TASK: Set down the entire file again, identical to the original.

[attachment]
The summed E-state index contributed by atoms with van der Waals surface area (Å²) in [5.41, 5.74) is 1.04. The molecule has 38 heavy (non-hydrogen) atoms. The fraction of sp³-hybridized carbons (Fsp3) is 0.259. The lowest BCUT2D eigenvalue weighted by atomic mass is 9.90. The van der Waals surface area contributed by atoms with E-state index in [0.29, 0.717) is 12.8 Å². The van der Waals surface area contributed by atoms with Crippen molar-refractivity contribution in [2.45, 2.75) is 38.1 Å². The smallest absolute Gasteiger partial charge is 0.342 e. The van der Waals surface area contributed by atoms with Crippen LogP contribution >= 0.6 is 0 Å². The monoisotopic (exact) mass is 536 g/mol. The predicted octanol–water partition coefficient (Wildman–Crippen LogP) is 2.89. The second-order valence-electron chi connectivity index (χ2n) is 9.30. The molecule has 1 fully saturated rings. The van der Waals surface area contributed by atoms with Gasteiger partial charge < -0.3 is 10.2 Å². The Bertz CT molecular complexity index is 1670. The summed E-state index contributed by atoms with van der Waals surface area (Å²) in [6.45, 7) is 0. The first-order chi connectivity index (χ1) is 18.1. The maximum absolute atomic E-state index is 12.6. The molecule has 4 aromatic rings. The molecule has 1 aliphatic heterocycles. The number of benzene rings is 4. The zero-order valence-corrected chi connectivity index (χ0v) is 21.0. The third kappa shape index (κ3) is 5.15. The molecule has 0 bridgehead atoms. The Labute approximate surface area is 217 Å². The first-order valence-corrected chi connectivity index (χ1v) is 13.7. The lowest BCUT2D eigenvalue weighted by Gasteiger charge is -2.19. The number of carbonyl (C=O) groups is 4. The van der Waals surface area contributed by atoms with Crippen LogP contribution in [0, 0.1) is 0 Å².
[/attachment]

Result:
The summed E-state index contributed by atoms with van der Waals surface area (Å²) in [5.41, 5.74) is 1.04. The molecule has 38 heavy (non-hydrogen) atoms. The fraction of sp³-hybridized carbons (Fsp3) is 0.259. The lowest BCUT2D eigenvalue weighted by atomic mass is 9.90. The van der Waals surface area contributed by atoms with E-state index in [0.29, 0.717) is 12.8 Å². The van der Waals surface area contributed by atoms with Crippen molar-refractivity contribution in [2.45, 2.75) is 38.1 Å². The smallest absolute Gasteiger partial charge is 0.342 e. The van der Waals surface area contributed by atoms with Crippen LogP contribution >= 0.6 is 0 Å². The monoisotopic (exact) mass is 536 g/mol. The predicted octanol–water partition coefficient (Wildman–Crippen LogP) is 2.89. The second-order valence-electron chi connectivity index (χ2n) is 9.30. The molecule has 1 fully saturated rings. The van der Waals surface area contributed by atoms with Gasteiger partial charge < -0.3 is 10.2 Å². The Bertz CT molecular complexity index is 1670. The summed E-state index contributed by atoms with van der Waals surface area (Å²) in [6.45, 7) is 0. The first-order chi connectivity index (χ1) is 18.1. The maximum absolute atomic E-state index is 12.6. The molecule has 4 aromatic rings. The molecule has 1 aliphatic heterocycles. The number of benzene rings is 4. The zero-order valence-corrected chi connectivity index (χ0v) is 21.0. The third kappa shape index (κ3) is 5.15. The molecule has 0 bridgehead atoms. The Labute approximate surface area is 217 Å². The first-order valence-corrected chi connectivity index (χ1v) is 13.7. The lowest BCUT2D eigenvalue weighted by Gasteiger charge is -2.19. The number of carbonyl (C=O) groups is 4. The van der Waals surface area contributed by atoms with Crippen LogP contribution in [0, 0.1) is 0 Å².